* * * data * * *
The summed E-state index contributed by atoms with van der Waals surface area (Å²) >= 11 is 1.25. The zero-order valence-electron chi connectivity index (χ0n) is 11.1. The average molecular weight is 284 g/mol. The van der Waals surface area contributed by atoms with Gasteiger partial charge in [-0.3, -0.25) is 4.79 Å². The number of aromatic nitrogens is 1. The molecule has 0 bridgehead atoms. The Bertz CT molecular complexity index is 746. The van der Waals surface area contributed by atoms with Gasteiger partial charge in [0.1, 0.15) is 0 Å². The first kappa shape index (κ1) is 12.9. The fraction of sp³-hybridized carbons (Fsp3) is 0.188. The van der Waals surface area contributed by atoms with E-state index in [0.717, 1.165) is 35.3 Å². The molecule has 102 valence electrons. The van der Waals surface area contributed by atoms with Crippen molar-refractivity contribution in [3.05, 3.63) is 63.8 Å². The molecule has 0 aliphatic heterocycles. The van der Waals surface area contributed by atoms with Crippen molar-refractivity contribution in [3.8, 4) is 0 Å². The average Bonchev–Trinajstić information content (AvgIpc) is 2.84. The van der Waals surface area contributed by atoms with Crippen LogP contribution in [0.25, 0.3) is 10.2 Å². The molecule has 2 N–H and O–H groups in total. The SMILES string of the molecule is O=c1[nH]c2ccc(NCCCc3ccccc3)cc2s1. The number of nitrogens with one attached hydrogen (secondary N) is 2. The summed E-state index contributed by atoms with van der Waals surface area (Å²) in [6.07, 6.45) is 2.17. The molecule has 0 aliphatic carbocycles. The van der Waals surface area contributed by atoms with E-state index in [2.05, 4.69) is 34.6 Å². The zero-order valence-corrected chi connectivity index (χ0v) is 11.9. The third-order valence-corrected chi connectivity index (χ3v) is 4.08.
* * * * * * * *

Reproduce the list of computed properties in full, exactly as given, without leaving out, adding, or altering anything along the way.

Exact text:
The summed E-state index contributed by atoms with van der Waals surface area (Å²) >= 11 is 1.25. The zero-order valence-electron chi connectivity index (χ0n) is 11.1. The average molecular weight is 284 g/mol. The van der Waals surface area contributed by atoms with Gasteiger partial charge in [-0.3, -0.25) is 4.79 Å². The number of aromatic nitrogens is 1. The molecule has 0 bridgehead atoms. The Bertz CT molecular complexity index is 746. The van der Waals surface area contributed by atoms with Gasteiger partial charge in [0.1, 0.15) is 0 Å². The first kappa shape index (κ1) is 12.9. The fraction of sp³-hybridized carbons (Fsp3) is 0.188. The van der Waals surface area contributed by atoms with E-state index in [0.717, 1.165) is 35.3 Å². The molecule has 102 valence electrons. The van der Waals surface area contributed by atoms with Crippen molar-refractivity contribution in [3.05, 3.63) is 63.8 Å². The molecule has 0 aliphatic heterocycles. The van der Waals surface area contributed by atoms with Crippen molar-refractivity contribution in [3.8, 4) is 0 Å². The average Bonchev–Trinajstić information content (AvgIpc) is 2.84. The van der Waals surface area contributed by atoms with Crippen LogP contribution in [0.25, 0.3) is 10.2 Å². The molecule has 2 N–H and O–H groups in total. The SMILES string of the molecule is O=c1[nH]c2ccc(NCCCc3ccccc3)cc2s1. The number of nitrogens with one attached hydrogen (secondary N) is 2. The summed E-state index contributed by atoms with van der Waals surface area (Å²) in [6.07, 6.45) is 2.17. The molecule has 0 aliphatic carbocycles. The van der Waals surface area contributed by atoms with E-state index in [2.05, 4.69) is 34.6 Å². The zero-order valence-corrected chi connectivity index (χ0v) is 11.9. The third-order valence-corrected chi connectivity index (χ3v) is 4.08.